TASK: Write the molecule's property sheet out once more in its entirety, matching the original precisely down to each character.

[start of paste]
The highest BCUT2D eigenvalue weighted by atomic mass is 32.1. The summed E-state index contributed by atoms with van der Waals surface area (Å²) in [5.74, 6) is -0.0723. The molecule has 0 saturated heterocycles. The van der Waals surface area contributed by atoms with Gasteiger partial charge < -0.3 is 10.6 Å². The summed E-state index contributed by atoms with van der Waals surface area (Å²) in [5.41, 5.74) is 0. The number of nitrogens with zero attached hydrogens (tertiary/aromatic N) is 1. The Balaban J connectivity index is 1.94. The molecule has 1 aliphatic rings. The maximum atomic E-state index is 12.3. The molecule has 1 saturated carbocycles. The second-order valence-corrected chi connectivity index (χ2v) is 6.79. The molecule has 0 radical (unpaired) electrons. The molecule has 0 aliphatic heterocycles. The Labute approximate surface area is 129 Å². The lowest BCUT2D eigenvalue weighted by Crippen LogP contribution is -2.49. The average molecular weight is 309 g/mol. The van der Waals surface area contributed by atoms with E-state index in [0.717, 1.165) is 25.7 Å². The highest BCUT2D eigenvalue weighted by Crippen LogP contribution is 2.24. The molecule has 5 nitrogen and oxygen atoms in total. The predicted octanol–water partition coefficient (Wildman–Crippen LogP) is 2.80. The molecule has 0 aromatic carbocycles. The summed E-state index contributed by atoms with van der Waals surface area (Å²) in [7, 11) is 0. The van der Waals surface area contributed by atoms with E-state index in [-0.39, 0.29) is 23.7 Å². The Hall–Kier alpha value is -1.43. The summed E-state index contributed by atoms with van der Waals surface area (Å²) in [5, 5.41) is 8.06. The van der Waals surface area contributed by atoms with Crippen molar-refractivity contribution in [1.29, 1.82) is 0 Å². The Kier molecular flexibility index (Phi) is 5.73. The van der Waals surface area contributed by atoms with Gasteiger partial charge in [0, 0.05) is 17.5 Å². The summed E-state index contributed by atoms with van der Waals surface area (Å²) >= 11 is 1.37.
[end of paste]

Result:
The highest BCUT2D eigenvalue weighted by atomic mass is 32.1. The summed E-state index contributed by atoms with van der Waals surface area (Å²) in [5.74, 6) is -0.0723. The molecule has 0 saturated heterocycles. The van der Waals surface area contributed by atoms with Gasteiger partial charge < -0.3 is 10.6 Å². The summed E-state index contributed by atoms with van der Waals surface area (Å²) in [5.41, 5.74) is 0. The number of nitrogens with zero attached hydrogens (tertiary/aromatic N) is 1. The Balaban J connectivity index is 1.94. The molecule has 1 aliphatic rings. The maximum atomic E-state index is 12.3. The molecule has 1 saturated carbocycles. The second-order valence-corrected chi connectivity index (χ2v) is 6.79. The molecule has 0 radical (unpaired) electrons. The molecule has 0 aliphatic heterocycles. The Labute approximate surface area is 129 Å². The lowest BCUT2D eigenvalue weighted by Crippen LogP contribution is -2.49. The average molecular weight is 309 g/mol. The van der Waals surface area contributed by atoms with E-state index in [0.717, 1.165) is 25.7 Å². The highest BCUT2D eigenvalue weighted by Crippen LogP contribution is 2.24. The molecule has 5 nitrogen and oxygen atoms in total. The predicted octanol–water partition coefficient (Wildman–Crippen LogP) is 2.80. The molecule has 0 aromatic carbocycles. The summed E-state index contributed by atoms with van der Waals surface area (Å²) in [7, 11) is 0. The van der Waals surface area contributed by atoms with E-state index in [-0.39, 0.29) is 23.7 Å². The Hall–Kier alpha value is -1.43. The summed E-state index contributed by atoms with van der Waals surface area (Å²) in [5, 5.41) is 8.06. The van der Waals surface area contributed by atoms with Crippen molar-refractivity contribution in [1.29, 1.82) is 0 Å². The Kier molecular flexibility index (Phi) is 5.73. The van der Waals surface area contributed by atoms with Gasteiger partial charge in [0, 0.05) is 17.5 Å². The summed E-state index contributed by atoms with van der Waals surface area (Å²) >= 11 is 1.37.